Russia said on Wednesday it was slowing down Twitter in retaliation for its alleged failure to remove banned content, and threatened a full block if the US platform did not comply with its removal requests.
The move, which escalates a growing standoff between Moscow and US social media companies, comes weeks after Russian authorities accused Twitter and others of failing to remove posts they said illegally urged children to participate in anti-Kremlin demonstrations.
Twitter did not immediately respond to a request for comment.
Russia has traditionally played a more passive role in internet surveillance than neighboring China. But as domestic political tensions have risen this year following the arrest and jailing of Kremlin critic Alexey Navalny – which sparked nationwide protests – it has signaled a tougher line.
Roskomnadzor, the state communications regulator, said in a statement that as of Wednesday there were more than 3,000 posts containing illegal content on Twitter, which it accuses of ignoring its removal requests for years .
Twitter was already under pressure in Russia after being named as one of five social media platforms prosecuted for allegedly failing to remove posts urging children to participate in illegal protests, the Interfax news agency said on Tuesday citing a Moscow court.
The regulator did not mention content related to opposition protests in Wednesday’s statement, but did refer to what it said were illegal content on Twitter containing child pornography, drug abuse information and calls for the suicide of minors.
“The slowdown will be applied to 100% of mobile devices and 50% of non-mobile devices,” the regulator said.
“If (Twitter) continues to ignore the requirements of the law, enforcement actions will continue…(until it is blocked),” the regulator said.
The move would affect video and photo content, but not text, Interfax said citing a regulator.
“Desire to control the information space”
The Kremlin said there was no desire to block content, but companies should obey the law.
Some activists, however, said they believed the restrictions were linked to recent protests.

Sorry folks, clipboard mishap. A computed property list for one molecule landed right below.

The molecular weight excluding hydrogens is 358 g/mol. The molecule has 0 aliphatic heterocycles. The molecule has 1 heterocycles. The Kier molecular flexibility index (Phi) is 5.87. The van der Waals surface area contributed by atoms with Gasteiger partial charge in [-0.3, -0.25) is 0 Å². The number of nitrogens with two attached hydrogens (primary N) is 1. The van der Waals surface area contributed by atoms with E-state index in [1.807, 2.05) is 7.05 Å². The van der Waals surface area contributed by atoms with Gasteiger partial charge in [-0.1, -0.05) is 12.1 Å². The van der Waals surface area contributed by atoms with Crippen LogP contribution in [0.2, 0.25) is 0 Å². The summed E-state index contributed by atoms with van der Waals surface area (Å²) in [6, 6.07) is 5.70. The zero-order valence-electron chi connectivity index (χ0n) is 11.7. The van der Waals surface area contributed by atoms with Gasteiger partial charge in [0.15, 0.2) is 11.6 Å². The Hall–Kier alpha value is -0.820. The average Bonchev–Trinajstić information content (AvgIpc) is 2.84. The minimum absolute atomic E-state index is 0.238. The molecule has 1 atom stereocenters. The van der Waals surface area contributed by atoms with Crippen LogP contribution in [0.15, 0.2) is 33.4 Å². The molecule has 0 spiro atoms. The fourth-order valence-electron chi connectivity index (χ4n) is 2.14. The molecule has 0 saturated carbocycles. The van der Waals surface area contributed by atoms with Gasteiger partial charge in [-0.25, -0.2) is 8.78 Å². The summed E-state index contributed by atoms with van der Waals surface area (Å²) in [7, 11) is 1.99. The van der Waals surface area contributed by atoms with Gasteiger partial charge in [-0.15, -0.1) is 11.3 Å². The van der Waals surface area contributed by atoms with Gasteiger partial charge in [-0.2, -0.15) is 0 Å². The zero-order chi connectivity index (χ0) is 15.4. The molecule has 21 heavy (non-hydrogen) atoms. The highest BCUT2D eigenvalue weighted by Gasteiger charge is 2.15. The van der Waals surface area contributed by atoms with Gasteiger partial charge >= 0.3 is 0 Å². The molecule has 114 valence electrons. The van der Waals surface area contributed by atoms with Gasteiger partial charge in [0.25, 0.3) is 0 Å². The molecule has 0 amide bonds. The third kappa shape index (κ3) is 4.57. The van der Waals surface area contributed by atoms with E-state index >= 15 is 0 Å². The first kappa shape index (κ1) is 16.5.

“Of course, the main motive is the increase in street protest actions,” said Sarkis Darbinyan, an internet freedom advocate from the Roskomsvoboda group.
“It’s been 10 years since the Arab Spring this year…they have understood that the internet is a driving force. Any desire to control the Russian internet is tied to the desire to control the information space.
Navalny’s allies say they are planning further protests in the coming months.
Some government websites were unavailable to some Russian Internet users shortly after Twitter’s announcement.
Telecommunications operator Rostelecom said the disruption to several government websites, including those of the Kremlin and parliament, was not caused by new restrictions imposed on Twitter but by malfunctioning equipment.
Stricter internet laws
Vadim Subbotin, an official with the watchdog, said authorities could target and slow down other internet platforms if they fail to comply with the law, Interfax reported.
In December, the lower house of parliament backed significant new fines for platforms that fail to remove banned content and other laws that would allow them to be restricted if they “discriminate” against Russian media.
Moscow has gradually introduced stricter Internet laws in recent years, forcing search engines to remove certain search results, messaging services to share encryption keys with security services, and platforms to store users’ data. users on servers in Russia.
Some of these measures raised fears of Chinese-style internet restrictions, but were only partially successful.
Russia tried to ban the messaging service Telegram in 2018, for example, but proved technically unable to block the app and last year publicly lifted the ban.